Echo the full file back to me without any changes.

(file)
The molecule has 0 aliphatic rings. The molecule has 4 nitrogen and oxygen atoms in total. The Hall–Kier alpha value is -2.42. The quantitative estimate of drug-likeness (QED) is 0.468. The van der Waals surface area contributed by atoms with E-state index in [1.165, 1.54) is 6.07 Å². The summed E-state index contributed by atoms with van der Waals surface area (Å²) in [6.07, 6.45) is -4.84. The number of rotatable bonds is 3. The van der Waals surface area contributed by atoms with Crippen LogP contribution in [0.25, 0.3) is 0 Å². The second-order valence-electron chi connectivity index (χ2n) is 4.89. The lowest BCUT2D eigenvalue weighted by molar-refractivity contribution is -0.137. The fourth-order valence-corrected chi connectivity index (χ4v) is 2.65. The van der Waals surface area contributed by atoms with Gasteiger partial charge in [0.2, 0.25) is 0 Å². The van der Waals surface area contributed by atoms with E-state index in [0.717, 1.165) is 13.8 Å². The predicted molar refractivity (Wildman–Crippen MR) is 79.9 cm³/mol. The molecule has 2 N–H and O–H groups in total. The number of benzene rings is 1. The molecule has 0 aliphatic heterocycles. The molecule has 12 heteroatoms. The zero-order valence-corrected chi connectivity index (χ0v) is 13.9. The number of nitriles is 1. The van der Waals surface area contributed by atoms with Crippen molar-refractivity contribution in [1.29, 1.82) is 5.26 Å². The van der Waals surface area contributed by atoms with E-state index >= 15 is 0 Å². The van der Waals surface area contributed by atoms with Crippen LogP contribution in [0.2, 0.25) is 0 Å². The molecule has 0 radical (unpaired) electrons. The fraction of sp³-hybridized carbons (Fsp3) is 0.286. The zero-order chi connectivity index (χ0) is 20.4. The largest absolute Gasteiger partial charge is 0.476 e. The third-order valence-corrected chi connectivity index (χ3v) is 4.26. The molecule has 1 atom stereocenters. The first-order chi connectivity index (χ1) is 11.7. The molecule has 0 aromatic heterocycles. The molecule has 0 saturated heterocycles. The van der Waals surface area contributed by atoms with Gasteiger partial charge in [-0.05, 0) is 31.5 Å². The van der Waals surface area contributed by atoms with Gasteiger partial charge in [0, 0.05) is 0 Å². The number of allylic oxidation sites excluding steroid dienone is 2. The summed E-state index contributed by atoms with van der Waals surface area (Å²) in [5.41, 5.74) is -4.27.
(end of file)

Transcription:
The molecule has 0 aliphatic rings. The molecule has 4 nitrogen and oxygen atoms in total. The Hall–Kier alpha value is -2.42. The quantitative estimate of drug-likeness (QED) is 0.468. The van der Waals surface area contributed by atoms with E-state index in [1.165, 1.54) is 6.07 Å². The summed E-state index contributed by atoms with van der Waals surface area (Å²) in [6.07, 6.45) is -4.84. The number of rotatable bonds is 3. The van der Waals surface area contributed by atoms with Crippen LogP contribution in [0.25, 0.3) is 0 Å². The second-order valence-electron chi connectivity index (χ2n) is 4.89. The lowest BCUT2D eigenvalue weighted by molar-refractivity contribution is -0.137. The fourth-order valence-corrected chi connectivity index (χ4v) is 2.65. The van der Waals surface area contributed by atoms with Gasteiger partial charge in [0.2, 0.25) is 0 Å². The van der Waals surface area contributed by atoms with E-state index in [0.717, 1.165) is 13.8 Å². The predicted molar refractivity (Wildman–Crippen MR) is 79.9 cm³/mol. The molecule has 2 N–H and O–H groups in total. The number of benzene rings is 1. The molecule has 0 aliphatic heterocycles. The molecule has 12 heteroatoms. The zero-order valence-corrected chi connectivity index (χ0v) is 13.9. The number of nitriles is 1. The van der Waals surface area contributed by atoms with Crippen molar-refractivity contribution in [1.29, 1.82) is 5.26 Å². The van der Waals surface area contributed by atoms with E-state index >= 15 is 0 Å². The van der Waals surface area contributed by atoms with Crippen LogP contribution in [0.2, 0.25) is 0 Å². The molecule has 0 radical (unpaired) electrons. The fraction of sp³-hybridized carbons (Fsp3) is 0.286. The zero-order chi connectivity index (χ0) is 20.4. The largest absolute Gasteiger partial charge is 0.476 e. The third-order valence-corrected chi connectivity index (χ3v) is 4.26. The molecule has 1 atom stereocenters. The first-order chi connectivity index (χ1) is 11.7. The molecule has 0 aromatic heterocycles. The molecule has 0 saturated heterocycles. The van der Waals surface area contributed by atoms with Gasteiger partial charge in [-0.05, 0) is 31.5 Å². The van der Waals surface area contributed by atoms with Gasteiger partial charge in [0, 0.05) is 0 Å². The number of allylic oxidation sites excluding steroid dienone is 2. The summed E-state index contributed by atoms with van der Waals surface area (Å²) in [5.41, 5.74) is -4.27.